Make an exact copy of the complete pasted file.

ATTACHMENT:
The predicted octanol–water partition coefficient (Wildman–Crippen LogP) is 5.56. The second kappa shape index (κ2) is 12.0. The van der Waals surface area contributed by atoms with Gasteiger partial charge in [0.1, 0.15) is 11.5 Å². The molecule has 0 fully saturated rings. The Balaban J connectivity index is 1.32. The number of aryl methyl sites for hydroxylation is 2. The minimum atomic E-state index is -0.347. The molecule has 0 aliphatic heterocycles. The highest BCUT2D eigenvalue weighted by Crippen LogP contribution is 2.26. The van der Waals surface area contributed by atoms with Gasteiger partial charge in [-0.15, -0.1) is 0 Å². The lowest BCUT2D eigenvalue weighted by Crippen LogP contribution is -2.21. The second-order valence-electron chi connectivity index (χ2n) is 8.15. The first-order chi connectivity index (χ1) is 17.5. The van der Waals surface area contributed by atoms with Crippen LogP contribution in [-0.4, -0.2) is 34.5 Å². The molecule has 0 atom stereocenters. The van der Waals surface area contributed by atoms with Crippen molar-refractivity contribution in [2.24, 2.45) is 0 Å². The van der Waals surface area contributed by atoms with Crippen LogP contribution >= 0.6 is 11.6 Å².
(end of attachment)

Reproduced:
The predicted octanol–water partition coefficient (Wildman–Crippen LogP) is 5.56. The second kappa shape index (κ2) is 12.0. The van der Waals surface area contributed by atoms with Gasteiger partial charge in [0.1, 0.15) is 11.5 Å². The molecule has 0 fully saturated rings. The Balaban J connectivity index is 1.32. The number of aryl methyl sites for hydroxylation is 2. The minimum atomic E-state index is -0.347. The molecule has 0 aliphatic heterocycles. The highest BCUT2D eigenvalue weighted by Crippen LogP contribution is 2.26. The van der Waals surface area contributed by atoms with Gasteiger partial charge in [-0.15, -0.1) is 0 Å². The lowest BCUT2D eigenvalue weighted by Crippen LogP contribution is -2.21. The second-order valence-electron chi connectivity index (χ2n) is 8.15. The first-order chi connectivity index (χ1) is 17.5. The van der Waals surface area contributed by atoms with Crippen LogP contribution in [-0.4, -0.2) is 34.5 Å². The molecule has 0 atom stereocenters. The van der Waals surface area contributed by atoms with Crippen molar-refractivity contribution in [2.24, 2.45) is 0 Å². The van der Waals surface area contributed by atoms with Crippen LogP contribution >= 0.6 is 11.6 Å².